One Consequence of Mary’s Position in the Body of Christ the Church Is Being Channel or Mediatrix of All Graces Which Flow from Christ the Head into the Body
Focusing now more specifically upon the Catholic doctrine of Mary as Mediatrix of All Graces, which is not yet a dogma (essential doctrine) of Catholic Christian faith, but which has a long and powerful weight of Christian tradition behind it and is consistent with the rest of the 2000-year-long Catholic Christian reflection upon the Incarnation of God the Son in Jesus Christ the God-man through Mary’s Virgin Birth and all its consequences:
Christ the Head (through His death and Resurrection) is the source and author of all graces which flow into His mystical Body the Church (and from His Body are mediated out in love to the world). The Holy Spirit, the Spirit of Christ (Acts 16:7, Philippians 1:19) sends all these graces won by Christ the Head into the rest of the Body through the neck (the first merely human part of the Body, which is now glorified body and soul in heaven, in perfect communion with the Holy Spirit). So the saving and sanctifying graces sufficient for all humanity which were won by Christ at Calvary are distributed to all the members of the Body by the Holy Spirit through the instrument of the glorified first member of the Body, closest to Christ because she is uniquely bound to Him in a true human mother-son relationship, His mother (and therefore mother of His entire Body which also mediates these graces to the world of humanity). As channel and instrument of these blessings of the Holy Spirit, Mary as our mother in Christ’s family nourishes us, as all mothers nourish their family. Hence among all of the members of the Body of Christ the Church, who all mediate God’s graces from, with, and in Christ, Mary, Christ’s mother, is uniquely known as “mediatrix of all graces.”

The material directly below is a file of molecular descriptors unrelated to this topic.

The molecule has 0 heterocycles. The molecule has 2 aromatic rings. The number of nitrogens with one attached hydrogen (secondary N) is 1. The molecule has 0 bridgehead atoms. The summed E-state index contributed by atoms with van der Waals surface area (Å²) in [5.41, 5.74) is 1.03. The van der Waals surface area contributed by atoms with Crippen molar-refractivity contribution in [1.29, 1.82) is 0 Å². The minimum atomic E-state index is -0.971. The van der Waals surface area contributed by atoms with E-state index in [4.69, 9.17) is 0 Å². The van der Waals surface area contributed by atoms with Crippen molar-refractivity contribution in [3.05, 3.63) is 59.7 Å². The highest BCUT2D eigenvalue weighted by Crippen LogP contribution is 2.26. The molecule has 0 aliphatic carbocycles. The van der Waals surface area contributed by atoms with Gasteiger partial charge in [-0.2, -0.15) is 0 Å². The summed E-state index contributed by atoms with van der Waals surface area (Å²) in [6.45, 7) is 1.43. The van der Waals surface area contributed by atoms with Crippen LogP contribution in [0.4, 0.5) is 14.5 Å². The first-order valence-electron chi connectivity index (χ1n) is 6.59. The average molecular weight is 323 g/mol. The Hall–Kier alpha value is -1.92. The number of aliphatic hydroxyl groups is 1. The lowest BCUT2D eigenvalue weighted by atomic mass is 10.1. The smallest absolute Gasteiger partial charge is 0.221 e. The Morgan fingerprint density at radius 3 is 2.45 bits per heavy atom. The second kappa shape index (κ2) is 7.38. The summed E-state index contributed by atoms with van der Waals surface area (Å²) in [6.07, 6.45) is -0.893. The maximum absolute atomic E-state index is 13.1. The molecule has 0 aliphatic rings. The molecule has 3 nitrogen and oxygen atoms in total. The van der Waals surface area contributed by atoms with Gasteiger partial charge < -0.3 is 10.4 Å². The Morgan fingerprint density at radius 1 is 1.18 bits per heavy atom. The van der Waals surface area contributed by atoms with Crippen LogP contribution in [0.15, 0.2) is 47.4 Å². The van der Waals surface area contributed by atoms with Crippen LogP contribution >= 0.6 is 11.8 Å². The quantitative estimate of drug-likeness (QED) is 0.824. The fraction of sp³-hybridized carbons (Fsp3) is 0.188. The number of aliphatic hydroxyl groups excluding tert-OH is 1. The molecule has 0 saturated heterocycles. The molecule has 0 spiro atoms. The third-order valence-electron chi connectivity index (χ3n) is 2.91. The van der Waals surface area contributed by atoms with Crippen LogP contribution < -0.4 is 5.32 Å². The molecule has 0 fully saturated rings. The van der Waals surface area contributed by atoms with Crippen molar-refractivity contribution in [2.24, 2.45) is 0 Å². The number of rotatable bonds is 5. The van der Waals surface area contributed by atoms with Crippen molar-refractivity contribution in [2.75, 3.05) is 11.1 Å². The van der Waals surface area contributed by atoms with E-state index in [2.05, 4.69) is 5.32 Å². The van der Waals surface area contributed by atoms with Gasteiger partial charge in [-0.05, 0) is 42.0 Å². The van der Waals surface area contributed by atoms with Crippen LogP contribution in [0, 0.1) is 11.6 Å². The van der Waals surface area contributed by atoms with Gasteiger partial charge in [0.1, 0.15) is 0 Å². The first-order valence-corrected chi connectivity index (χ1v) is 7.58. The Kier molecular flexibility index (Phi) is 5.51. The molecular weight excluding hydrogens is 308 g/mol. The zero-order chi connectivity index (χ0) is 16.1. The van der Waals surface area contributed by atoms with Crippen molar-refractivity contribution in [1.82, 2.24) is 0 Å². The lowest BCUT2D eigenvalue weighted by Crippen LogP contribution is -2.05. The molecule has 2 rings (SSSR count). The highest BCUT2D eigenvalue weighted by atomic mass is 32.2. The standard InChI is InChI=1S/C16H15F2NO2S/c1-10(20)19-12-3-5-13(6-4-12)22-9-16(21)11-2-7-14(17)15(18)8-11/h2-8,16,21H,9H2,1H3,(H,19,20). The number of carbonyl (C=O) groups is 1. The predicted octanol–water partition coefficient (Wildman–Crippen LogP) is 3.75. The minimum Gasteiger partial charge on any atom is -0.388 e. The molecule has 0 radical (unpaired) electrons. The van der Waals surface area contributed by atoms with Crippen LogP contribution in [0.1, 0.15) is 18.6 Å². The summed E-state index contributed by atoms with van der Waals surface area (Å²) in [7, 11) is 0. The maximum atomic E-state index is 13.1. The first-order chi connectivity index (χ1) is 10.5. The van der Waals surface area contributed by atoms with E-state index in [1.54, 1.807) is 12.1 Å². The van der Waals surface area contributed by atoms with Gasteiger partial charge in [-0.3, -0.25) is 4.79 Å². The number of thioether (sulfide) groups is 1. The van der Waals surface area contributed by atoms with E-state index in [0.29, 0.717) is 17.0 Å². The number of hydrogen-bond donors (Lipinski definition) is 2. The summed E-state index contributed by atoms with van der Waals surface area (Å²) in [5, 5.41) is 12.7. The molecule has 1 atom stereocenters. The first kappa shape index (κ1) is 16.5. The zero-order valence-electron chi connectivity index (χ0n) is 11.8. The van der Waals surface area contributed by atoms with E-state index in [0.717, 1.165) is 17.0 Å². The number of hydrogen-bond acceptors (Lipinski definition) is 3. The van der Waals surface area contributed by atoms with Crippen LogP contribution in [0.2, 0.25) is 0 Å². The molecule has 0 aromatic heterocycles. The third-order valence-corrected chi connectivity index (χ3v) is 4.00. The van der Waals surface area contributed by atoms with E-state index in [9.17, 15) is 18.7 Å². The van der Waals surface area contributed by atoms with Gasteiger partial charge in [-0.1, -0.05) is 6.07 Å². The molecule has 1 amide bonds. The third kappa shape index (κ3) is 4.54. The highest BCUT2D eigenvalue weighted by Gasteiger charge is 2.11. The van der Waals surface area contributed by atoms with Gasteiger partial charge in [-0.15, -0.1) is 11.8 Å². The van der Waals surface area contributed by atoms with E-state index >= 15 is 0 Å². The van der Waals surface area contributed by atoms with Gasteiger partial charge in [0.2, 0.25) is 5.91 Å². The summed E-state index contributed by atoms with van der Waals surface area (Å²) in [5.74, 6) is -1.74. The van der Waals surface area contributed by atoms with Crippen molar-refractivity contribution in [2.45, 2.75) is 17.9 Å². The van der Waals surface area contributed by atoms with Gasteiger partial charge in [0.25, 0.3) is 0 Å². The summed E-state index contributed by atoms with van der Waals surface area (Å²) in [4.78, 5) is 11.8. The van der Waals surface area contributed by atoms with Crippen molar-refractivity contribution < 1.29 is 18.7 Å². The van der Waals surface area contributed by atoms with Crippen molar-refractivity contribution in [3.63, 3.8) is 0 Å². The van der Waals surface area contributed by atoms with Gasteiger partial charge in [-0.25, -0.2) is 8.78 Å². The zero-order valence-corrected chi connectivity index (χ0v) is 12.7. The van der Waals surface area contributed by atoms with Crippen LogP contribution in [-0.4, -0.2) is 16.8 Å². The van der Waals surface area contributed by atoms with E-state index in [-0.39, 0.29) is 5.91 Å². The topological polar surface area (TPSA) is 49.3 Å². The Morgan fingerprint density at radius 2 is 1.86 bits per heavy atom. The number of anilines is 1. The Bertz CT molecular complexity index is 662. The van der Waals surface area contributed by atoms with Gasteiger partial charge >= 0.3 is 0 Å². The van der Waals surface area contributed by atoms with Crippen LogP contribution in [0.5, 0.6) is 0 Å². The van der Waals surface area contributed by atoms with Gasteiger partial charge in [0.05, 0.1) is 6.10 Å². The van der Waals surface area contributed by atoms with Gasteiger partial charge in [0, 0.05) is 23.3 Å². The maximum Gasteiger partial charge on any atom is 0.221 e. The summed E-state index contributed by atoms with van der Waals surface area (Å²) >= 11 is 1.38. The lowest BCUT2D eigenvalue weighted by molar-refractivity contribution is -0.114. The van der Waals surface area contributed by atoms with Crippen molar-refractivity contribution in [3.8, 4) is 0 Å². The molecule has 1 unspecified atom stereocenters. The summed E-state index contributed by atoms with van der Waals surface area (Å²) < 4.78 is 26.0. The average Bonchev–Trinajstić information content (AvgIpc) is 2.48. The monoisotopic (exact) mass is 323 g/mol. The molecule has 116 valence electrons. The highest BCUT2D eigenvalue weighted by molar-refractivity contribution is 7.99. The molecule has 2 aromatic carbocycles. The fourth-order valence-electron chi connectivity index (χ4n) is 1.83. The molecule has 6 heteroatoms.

Just in the Incarnation Mary mediates all the graces which flow into the Body of Christ, by being the co-redemptrix who gave Christ (the source of all graces) the instrument of our salvation, His human body (Hebrews 10:10 – “we have been made holy through the sacrifice of the body of Jesus Christ once for all”). For everything that distinguishes Mary from the other human members of the Body is related to the Incarnation of God in Christ through her. Mary is mediatrix of all graces because she is first co-redemptrix – she helped save the world with her ‘yes’ to God. Not by her ‘yes’ in itself, but because of Christ coming in the flesh through her willing and obedient ‘yes.’
The Ongoing Mediation of Mary (And All Members of the Body of Christ the Church)